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Nigerian troops search house-to-house for massacre suspects

By Agence France-Presse
Wednesday, October 3, 2012 7:27 EDT
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Police jeep in Nigeria via AFP
 
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Nigerian soldiers moved house to house on Wednesday in an urgent bid to hunt down attackers responsible for the massacre of 26 people who were shot or had their throats slit in a student housing area.

The attack in the early hours of Tuesday near a polytechnic university shook the town of Mubi, located in Nigeria’s volatile northeast.

“The military is going house to house searching,” said Abubakar Ahmed, head of the Red Cross in Adamawa state, where Mubi is located.

Motives for the gruesome attack remained unclear. In Mubi last week, the military carried out a high-profile raid against Islamist extremist group Boko Haram, which has been waging a deadly insurgency.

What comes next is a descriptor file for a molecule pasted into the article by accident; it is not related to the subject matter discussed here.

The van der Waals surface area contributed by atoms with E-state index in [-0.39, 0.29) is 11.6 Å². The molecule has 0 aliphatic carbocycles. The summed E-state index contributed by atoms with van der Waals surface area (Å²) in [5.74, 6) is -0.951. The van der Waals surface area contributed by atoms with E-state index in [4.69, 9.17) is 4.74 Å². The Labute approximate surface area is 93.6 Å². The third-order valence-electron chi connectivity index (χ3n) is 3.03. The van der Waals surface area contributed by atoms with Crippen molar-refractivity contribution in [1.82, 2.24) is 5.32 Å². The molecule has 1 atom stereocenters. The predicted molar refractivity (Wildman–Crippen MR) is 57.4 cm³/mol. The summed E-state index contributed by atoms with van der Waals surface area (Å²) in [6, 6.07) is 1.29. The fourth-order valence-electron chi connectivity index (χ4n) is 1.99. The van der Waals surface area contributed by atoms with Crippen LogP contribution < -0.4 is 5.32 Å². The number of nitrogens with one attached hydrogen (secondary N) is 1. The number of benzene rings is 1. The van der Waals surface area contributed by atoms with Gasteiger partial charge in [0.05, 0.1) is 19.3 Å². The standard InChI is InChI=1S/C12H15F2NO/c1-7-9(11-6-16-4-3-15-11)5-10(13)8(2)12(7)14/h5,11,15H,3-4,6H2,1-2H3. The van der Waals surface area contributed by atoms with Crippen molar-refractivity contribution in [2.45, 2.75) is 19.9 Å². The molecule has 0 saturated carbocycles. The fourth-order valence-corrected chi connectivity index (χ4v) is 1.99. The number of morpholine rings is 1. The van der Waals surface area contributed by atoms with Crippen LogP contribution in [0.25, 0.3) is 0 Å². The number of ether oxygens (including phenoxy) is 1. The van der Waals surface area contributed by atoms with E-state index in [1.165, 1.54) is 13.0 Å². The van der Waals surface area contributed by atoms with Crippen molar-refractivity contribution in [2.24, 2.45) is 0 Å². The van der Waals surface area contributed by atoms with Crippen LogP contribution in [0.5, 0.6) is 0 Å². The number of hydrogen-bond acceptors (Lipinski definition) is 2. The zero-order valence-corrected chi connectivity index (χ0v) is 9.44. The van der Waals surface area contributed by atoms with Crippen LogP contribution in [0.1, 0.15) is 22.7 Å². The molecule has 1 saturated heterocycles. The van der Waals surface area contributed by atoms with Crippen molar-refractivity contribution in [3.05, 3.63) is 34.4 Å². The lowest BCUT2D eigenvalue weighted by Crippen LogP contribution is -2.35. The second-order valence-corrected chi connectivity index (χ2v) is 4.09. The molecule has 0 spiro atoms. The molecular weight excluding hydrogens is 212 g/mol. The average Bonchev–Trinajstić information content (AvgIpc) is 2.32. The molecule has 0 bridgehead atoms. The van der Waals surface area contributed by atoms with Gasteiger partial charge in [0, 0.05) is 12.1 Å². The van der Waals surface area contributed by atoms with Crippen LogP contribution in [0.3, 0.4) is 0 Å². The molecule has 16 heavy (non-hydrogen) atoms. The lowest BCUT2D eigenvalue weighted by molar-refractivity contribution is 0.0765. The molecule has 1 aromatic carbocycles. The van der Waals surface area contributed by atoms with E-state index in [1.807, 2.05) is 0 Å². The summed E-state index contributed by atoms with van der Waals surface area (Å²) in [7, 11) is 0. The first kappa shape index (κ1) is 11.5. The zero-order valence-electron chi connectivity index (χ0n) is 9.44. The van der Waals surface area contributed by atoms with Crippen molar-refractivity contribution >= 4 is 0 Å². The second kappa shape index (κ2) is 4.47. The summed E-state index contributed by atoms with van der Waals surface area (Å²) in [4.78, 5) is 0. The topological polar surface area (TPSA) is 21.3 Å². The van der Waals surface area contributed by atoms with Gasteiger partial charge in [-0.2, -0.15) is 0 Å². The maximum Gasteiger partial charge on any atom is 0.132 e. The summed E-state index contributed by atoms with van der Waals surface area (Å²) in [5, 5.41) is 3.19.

But some officials suggested the massacre may have been linked to a recent student election.

According to a police spokesman, the attackers knew their victims and called them out by name in a student housing area off-campus of Federal Polytechnic Mubi. Victims were shot or had their throats slit, he said.

The town had already been under a 3:00 pm to 6:00 am curfew in the wake of last week’s raid, and it remained in place on Wednesday.

The suggestion that the killings were linked to the student election raised questions over how and why the dispute would have turned so violent.

There were suggestions of ethnic tensions between the mainly Muslim Hausas and predominately Christian Igbos involved in the vote.

At the same time, Boko Haram has continually widened its targets and its attacks have become increasingly sophisticated.

Nigerian officials have been seeking to show success in the fight against Boko Haram with a number of raids and arrests. There had been a lull in major attacks in recent weeks.

The Islamist extremists have been blamed for more than 1,400 deaths since 2010 as part of their insurgency in northern and central Nigeria, Africa’s most populous nation and largest oil producer roughly divided between a mainly Muslim north and predominately Christian south.

Agence France-Presse
Agence France-Presse
AFP journalists cover wars, conflicts, politics, science, health, the environment, technology, fashion, entertainment, the offbeat, sports and a whole lot more in text, photographs, video, graphics and online.
 
 
 
 
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